Imagine a pilot in a cockpit with a million dials and flashing lights. Forget having the vessel go in the right direction, he’s been working day and night just to keep everything not on fire. Get rid of all the warning lights and alarms he can. Then you smash a hammer into the really fat dial on the left. It wrenches it all the way to one side and jams it so it can’t be moved. The ship starts going in the right direction! Unfortunately, relieved as he may be about the ship’s course, the pilot now has to readjust allll the other dials to return things to at least somewhat normal.

Your moods might swing this way and that as your body gently (or less gently) tries more of this hormone, or more of that neurotransmitter, or resensitize this group of neurons, etc. There’s a million dials to turn this way and that until everything lights up the way it should.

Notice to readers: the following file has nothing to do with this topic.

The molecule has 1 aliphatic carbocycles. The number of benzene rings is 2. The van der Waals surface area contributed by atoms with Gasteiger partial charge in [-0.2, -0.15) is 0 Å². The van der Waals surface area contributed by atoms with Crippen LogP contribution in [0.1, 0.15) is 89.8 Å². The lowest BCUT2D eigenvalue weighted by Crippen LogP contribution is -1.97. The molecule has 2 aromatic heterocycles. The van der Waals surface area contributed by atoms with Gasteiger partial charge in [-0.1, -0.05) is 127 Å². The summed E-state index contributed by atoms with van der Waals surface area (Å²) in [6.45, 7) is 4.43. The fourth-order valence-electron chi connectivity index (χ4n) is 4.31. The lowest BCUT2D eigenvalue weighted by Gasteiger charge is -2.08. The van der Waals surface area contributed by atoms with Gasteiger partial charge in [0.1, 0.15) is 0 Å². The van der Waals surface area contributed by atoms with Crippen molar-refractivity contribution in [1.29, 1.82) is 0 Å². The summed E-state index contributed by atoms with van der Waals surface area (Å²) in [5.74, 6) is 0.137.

Balancing aside, there are other temporary factors too. Quitting is stressful. And I don’t mean only feeling stressed. Just that your body is having to do a lot of adapting, new experiences, and if you have just started working out, that is a very worthwhile source of stress but is stress on the body nonetheless. This isn’t a problem if you are able to handle it. However, it will put a temporary damper on your ability to lose wait or gain muscle.

Also, as a guy in his mid-30s who was very lean all throughout his 20’s, I can say that even this age difference in itself is huge in terms of the rate you replenish energy, regenerate muscle, tendency to deposit energy as fat vs. muscle, etc. Mid 30’s is still young so I think people get surprised sometimes by it. I’m running a calorie deficit at the moment that in my mid-20’s had me start to become underweight, but is definitely not having that effect on me now.